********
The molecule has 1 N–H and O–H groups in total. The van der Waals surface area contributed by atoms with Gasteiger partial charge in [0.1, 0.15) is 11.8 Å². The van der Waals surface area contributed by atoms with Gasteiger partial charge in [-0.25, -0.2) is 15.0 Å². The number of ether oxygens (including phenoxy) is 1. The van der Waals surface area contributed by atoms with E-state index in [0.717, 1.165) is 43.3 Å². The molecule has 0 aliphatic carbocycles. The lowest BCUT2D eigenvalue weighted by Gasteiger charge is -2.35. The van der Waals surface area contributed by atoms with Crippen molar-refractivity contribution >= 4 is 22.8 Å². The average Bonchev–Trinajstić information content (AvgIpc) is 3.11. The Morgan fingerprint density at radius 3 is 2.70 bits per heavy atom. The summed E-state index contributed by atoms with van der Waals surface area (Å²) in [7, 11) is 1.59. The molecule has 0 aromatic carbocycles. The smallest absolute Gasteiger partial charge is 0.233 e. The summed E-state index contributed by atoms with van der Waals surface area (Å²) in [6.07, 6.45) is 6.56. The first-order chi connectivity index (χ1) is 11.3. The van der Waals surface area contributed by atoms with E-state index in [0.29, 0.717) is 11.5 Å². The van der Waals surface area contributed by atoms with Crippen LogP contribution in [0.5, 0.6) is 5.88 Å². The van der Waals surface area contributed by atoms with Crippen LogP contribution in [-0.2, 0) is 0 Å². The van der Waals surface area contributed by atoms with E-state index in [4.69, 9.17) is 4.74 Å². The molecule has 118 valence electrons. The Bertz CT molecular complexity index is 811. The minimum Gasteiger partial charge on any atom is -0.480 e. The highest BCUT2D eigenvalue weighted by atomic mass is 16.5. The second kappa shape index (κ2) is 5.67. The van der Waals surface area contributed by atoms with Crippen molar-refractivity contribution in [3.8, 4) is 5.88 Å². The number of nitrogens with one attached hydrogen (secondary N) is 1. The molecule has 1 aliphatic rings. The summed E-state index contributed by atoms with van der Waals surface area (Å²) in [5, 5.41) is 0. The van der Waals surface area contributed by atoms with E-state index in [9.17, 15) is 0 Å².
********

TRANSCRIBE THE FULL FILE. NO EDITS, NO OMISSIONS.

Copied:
The molecule has 1 N–H and O–H groups in total. The van der Waals surface area contributed by atoms with Gasteiger partial charge in [0.1, 0.15) is 11.8 Å². The van der Waals surface area contributed by atoms with Gasteiger partial charge in [-0.25, -0.2) is 15.0 Å². The number of ether oxygens (including phenoxy) is 1. The van der Waals surface area contributed by atoms with E-state index in [0.717, 1.165) is 43.3 Å². The molecule has 0 aliphatic carbocycles. The lowest BCUT2D eigenvalue weighted by Gasteiger charge is -2.35. The van der Waals surface area contributed by atoms with Crippen molar-refractivity contribution >= 4 is 22.8 Å². The average Bonchev–Trinajstić information content (AvgIpc) is 3.11. The Morgan fingerprint density at radius 3 is 2.70 bits per heavy atom. The summed E-state index contributed by atoms with van der Waals surface area (Å²) in [7, 11) is 1.59. The molecule has 0 aromatic carbocycles. The smallest absolute Gasteiger partial charge is 0.233 e. The summed E-state index contributed by atoms with van der Waals surface area (Å²) in [6.07, 6.45) is 6.56. The first-order chi connectivity index (χ1) is 11.3. The van der Waals surface area contributed by atoms with E-state index in [0.29, 0.717) is 11.5 Å². The van der Waals surface area contributed by atoms with Crippen LogP contribution in [0.5, 0.6) is 5.88 Å². The van der Waals surface area contributed by atoms with Crippen LogP contribution in [-0.2, 0) is 0 Å². The van der Waals surface area contributed by atoms with E-state index in [4.69, 9.17) is 4.74 Å². The molecule has 118 valence electrons. The Bertz CT molecular complexity index is 811. The minimum Gasteiger partial charge on any atom is -0.480 e. The highest BCUT2D eigenvalue weighted by atomic mass is 16.5. The second kappa shape index (κ2) is 5.67. The van der Waals surface area contributed by atoms with Crippen molar-refractivity contribution in [3.8, 4) is 5.88 Å². The number of nitrogens with one attached hydrogen (secondary N) is 1. The molecule has 1 aliphatic rings. The summed E-state index contributed by atoms with van der Waals surface area (Å²) in [5, 5.41) is 0. The van der Waals surface area contributed by atoms with E-state index in [9.17, 15) is 0 Å².